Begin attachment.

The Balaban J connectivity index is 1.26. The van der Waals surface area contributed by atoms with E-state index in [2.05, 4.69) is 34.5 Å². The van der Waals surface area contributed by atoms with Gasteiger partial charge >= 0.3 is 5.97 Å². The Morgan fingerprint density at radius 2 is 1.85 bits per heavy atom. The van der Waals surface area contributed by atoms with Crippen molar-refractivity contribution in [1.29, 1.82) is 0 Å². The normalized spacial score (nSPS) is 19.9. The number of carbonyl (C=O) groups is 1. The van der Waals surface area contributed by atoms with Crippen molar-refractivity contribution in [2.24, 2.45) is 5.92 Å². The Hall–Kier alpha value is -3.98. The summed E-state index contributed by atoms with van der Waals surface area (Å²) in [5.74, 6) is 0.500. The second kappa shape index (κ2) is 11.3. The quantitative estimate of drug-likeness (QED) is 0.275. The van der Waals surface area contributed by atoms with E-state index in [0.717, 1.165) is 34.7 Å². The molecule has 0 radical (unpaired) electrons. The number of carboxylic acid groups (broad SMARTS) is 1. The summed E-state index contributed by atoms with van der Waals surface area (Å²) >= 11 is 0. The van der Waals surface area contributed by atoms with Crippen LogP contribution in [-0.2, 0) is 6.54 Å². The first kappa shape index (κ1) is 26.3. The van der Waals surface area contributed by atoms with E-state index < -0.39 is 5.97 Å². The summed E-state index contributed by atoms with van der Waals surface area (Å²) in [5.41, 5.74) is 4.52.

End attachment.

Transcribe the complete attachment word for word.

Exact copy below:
The Balaban J connectivity index is 1.26. The van der Waals surface area contributed by atoms with E-state index in [2.05, 4.69) is 34.5 Å². The van der Waals surface area contributed by atoms with Gasteiger partial charge >= 0.3 is 5.97 Å². The Morgan fingerprint density at radius 2 is 1.85 bits per heavy atom. The van der Waals surface area contributed by atoms with Crippen molar-refractivity contribution in [1.29, 1.82) is 0 Å². The normalized spacial score (nSPS) is 19.9. The number of carbonyl (C=O) groups is 1. The van der Waals surface area contributed by atoms with Crippen molar-refractivity contribution in [2.24, 2.45) is 5.92 Å². The Hall–Kier alpha value is -3.98. The summed E-state index contributed by atoms with van der Waals surface area (Å²) in [5.74, 6) is 0.500. The second kappa shape index (κ2) is 11.3. The quantitative estimate of drug-likeness (QED) is 0.275. The van der Waals surface area contributed by atoms with E-state index in [0.717, 1.165) is 34.7 Å². The molecule has 0 radical (unpaired) electrons. The number of carboxylic acid groups (broad SMARTS) is 1. The summed E-state index contributed by atoms with van der Waals surface area (Å²) >= 11 is 0. The van der Waals surface area contributed by atoms with Crippen LogP contribution in [-0.2, 0) is 6.54 Å². The first kappa shape index (κ1) is 26.3. The van der Waals surface area contributed by atoms with E-state index < -0.39 is 5.97 Å². The summed E-state index contributed by atoms with van der Waals surface area (Å²) in [5.41, 5.74) is 4.52.